Whether you have a legal, tax, insurance, management or land issue, Farmers Weekly’s Business Clinic experts can help. Robert James, a partner with law firm Thrings, advises on partnership assets, wills and whether there is potential for a claim against professional advisers.
Q: I read recently in Farmers Weekly that you cannot leave a partnership asset in a will. My late father-in-law made his will in July 2002, leaving gifts of three partnership assets belonging to a family farming partnership. The partnership consisted of him, my husband and my husband’s brother.
The farming partnership was dissolved in late 2002 and my father-in-law died in December 2003, leaving his share of two partnership assets to my husband. He left the majority balance to my husband’s brother. The accountant made a complete mess of the dissolution accounts (assets incorrectly divided), which were only signed off by my late father-in-law.
My husband contested his late father’s will and some of the partnership assets but lost, costing us thousands. My husband still feels badly let down by his father and his brother. I welcome your comments in general and would like to ask if my husband could pursue a claim in negligence against the valuer or accountant involved in the dissolution of the partnership.
A: You are correct when you say that one cannot leave a share in a partnership asset under a will, as it belongs to the partnership, not, in this case, to your late father-in-law. The issue of whether something is a partnership asset is one that receives little attention in some farming partnerships, yet it forms the subject matter of the most commonly argued issue in the farm partnership disputes that come across my desk.
See also: Business Clinic: Can livestock trespass?
In terms of your father-in-law’s death, the partnership had been dissolved a year earlier so presumably (especially given your father-in-law signed off the dissolution accounts) the assets would have been sold or allocated to different partners as part of the dissolution and there would have been no “partnership assets” remaining at the date of his death.
It may well be that part of his will would fail, but I note that the route of challenging the provisions of the will has already been pursued unsuccessfully.
Insofar as the problem rests with inaccurately prepared dissolution accounts, swift action could have been brought to rectify any manifest errors. But again, you say there have been some proceedings concerning the extent of partnership assets already.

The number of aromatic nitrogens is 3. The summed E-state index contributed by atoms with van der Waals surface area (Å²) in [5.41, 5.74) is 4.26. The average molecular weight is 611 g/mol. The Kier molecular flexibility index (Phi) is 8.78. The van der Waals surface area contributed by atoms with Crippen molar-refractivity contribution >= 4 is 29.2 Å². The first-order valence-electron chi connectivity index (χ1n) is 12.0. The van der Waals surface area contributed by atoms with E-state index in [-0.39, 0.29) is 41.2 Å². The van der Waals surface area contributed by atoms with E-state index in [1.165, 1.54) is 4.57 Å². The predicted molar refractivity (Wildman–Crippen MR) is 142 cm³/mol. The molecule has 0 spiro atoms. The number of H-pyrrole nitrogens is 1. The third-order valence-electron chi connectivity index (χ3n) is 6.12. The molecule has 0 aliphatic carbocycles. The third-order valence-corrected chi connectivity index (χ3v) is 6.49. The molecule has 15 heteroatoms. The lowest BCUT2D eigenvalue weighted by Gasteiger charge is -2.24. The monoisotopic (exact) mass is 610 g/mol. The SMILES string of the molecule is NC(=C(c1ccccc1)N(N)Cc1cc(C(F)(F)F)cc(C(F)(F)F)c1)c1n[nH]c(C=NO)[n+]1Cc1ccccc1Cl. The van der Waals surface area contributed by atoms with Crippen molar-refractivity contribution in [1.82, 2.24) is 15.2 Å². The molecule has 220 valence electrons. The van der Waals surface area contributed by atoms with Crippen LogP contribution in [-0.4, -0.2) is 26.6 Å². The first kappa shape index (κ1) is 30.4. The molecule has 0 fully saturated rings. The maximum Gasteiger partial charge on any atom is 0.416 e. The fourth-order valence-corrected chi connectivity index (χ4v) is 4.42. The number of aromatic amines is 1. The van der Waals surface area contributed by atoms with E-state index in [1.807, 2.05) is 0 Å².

If a particular issue has been litigated over already, the law does not permit one to re-litigate the same issue, so any avenue to pursue that kind of argument has probably been lost. The same principle applies to the will challenge mentioned above.
This then brings us on to a potential claim against the professionals engaged with the dissolution. In any negligence claim against a professional, the first question will always be to identify the scope of the instruction: what exactly were they supposed to do?
Once the scope is established, each professional would owe a duty of care to carry out their task with reasonable skill and care; any failure to do so may put them in breach and at risk of a negligence claim. On a practical level, a claim of this sort is only worth bringing if a financial loss has been suffered, and one would need to show that the negligent act(s) caused the loss.
It is difficult to comment on the factual merits of this potential route without more detail, but it is worth highlighting that civil claims are subject to a time limit in which a court claim must be started.
In summary, the primary limitation period is six years from the negligent act or when you suffered loss, subject to a secondary limitation date of three years from the date one has knowledge of the negligent act.
I should add at this stage that a professional negligence claim is subject to an absolute longstop of 15 years, which means any opportunity to bring a claim for something that happened in 2003 has been lost.
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